It took Microsoft four years to reveal its second generation of Mixed Reality headset, the HoloLens 2. It was unveiled at the Mobile World Congress 2019 in Barcelona, Spain on February 25th. The HoloLens is a tool that is suited to help people in education and training, health care and surgery, mechanical engineering and maintenance and service industries to be more productive. But was it worth the wait?

The beautifully made introduction video that was used in its unveiling shows the HoloLens 2 in its unique components and use of materials. It is followed by an enthusiast demonstration by Julia Schwartz, Senior Researcher, demonstrating the core features.

For a better understanding and to learn more about the vision Microsoft has for Mixed Reality, you can watch the full video registration with a keynote by Satya Nadella (CEO), followed by Julia White (Corporate Vice President) and Alex Kipman (Technical Fellow for AI and Mixed Reality).

At HSO Innovation we have been using the HoloLens 1 almost since it was introduced and have implemented applications with Dynamics 365 using functionality like object explosions and guided maintenance instruction sets.

When putting on the HoloLens 2 for the first time, you will immediately notice it’s new dramatically increased resolution and greatly expanded field of view. The field of view has been widened and enlarged overall, offering a much more immersive experience. Users complained that the earlier model only offered a limited field view. It resulted in clipping of the hologram when turning your head outside the field of view area. By projecting images of 2k native resolution onto the visor, holograms look convincingly crisp and looking through HoloLens 2 may feel like an experience of seeing your first full HD LCD, compared to the 720p standard you were used to.

Another significant improvement is the increased comfort when wearing the headset for prolonged times. Microsoft has put much attention into ergonomics. Weight has been shifted to the back of the headset to create a more balanced and comfortable device that, for example, service engineers can wear for prolonged times at intensive tasks while at the same time freeing up their hands. The main body of the device is constructed from high-quality carbon fiber, nowadays the material of choice when looking to save weight while improving stiffness. The visor flips up making it easy to make eye contact and communicate with others on the job.

There are more camera’s than ever before available to scan the environment and measuring distances to objects. Four grey-scale cameras at the sides, two color cameras in the middle and two cameras pointing at the eyes, enabling retina scanning for identification purposes and eye movement tracking. This allows for faster and easier sharing of one HoloLens between multiple users and may reduce the number of devices needed for specific jobs, cutting back on investment.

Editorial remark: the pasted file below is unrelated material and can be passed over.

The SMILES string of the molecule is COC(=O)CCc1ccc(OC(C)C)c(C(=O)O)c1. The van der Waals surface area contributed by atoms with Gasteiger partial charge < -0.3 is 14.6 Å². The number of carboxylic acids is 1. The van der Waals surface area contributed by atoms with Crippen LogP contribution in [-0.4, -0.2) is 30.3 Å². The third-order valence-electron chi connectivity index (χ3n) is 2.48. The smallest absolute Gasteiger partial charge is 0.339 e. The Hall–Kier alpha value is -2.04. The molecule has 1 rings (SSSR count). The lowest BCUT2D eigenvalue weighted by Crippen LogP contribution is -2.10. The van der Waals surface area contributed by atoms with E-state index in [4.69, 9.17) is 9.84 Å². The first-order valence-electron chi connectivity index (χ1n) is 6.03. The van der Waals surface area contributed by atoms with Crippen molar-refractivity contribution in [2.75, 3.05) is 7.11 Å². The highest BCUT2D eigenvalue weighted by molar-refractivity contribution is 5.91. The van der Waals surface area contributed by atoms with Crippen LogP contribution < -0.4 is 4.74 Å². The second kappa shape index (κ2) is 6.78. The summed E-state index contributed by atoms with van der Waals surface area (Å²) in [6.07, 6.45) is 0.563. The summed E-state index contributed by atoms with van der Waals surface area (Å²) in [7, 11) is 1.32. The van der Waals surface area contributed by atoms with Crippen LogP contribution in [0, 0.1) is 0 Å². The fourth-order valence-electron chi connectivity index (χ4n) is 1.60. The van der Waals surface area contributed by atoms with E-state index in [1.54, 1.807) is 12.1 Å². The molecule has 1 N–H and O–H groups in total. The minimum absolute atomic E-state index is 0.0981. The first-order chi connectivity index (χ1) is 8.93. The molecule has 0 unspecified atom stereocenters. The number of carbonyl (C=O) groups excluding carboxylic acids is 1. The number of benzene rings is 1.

But it’s not just numbers. The most impressive camera is the so-called time-of-flight (ToF) sensor in the middle of the headset. It’s originating from the Kinect sensor that came with the Xbox One and is dedicated to depth perception. It is used in, for example, hand gesture recognition that enables wearers to manipulate holograms with a precision like never seen before. The HoloLens was of course always able to detect specific hand gestures, but the demonstrated precision combined with a near real-time detection enables more natural interaction with objects. With the newly released Dynamics 365 Guides application you will be able to build rich instructions sets more easily. There is a library available for text and frames, photos, menu’s structures, symbols and of course a set of more complex shapes.

Watch the introduction video of Dynamics 365 Guides for HoloLens 2:

In the end, the HoloLens 2 is not just a fancy high-quality industrial-grade headset with excellent visual representation capabilities. The real power of the device lies in its semi-autonomous use that, when connected to the numerous Azure AI services like the announced Azure Spatial Anchors, extends its usefulness beyond imagination. Spatial Anchors is a cross-platform environment where, among others, holograms can be shared between users, devices and platforms.

Connected to a wide set of information sources HoloLens 2 can transform into a device that can do much more than sense and measure its environment to merely present a preprogrammed solution set for tasks. It can deduct by itself that it is looking at, for example, a door, a gear, a specific nut or bolt or maybe a type of connection cable related to another object it saw earlier. It then would be able to offer the wearer a semantically generated conclusion that can help him solve an unexpected problem and complete a task. And that may just be the hint you needed when you’re a service engineer, stuck on a difficult job far away from the home office!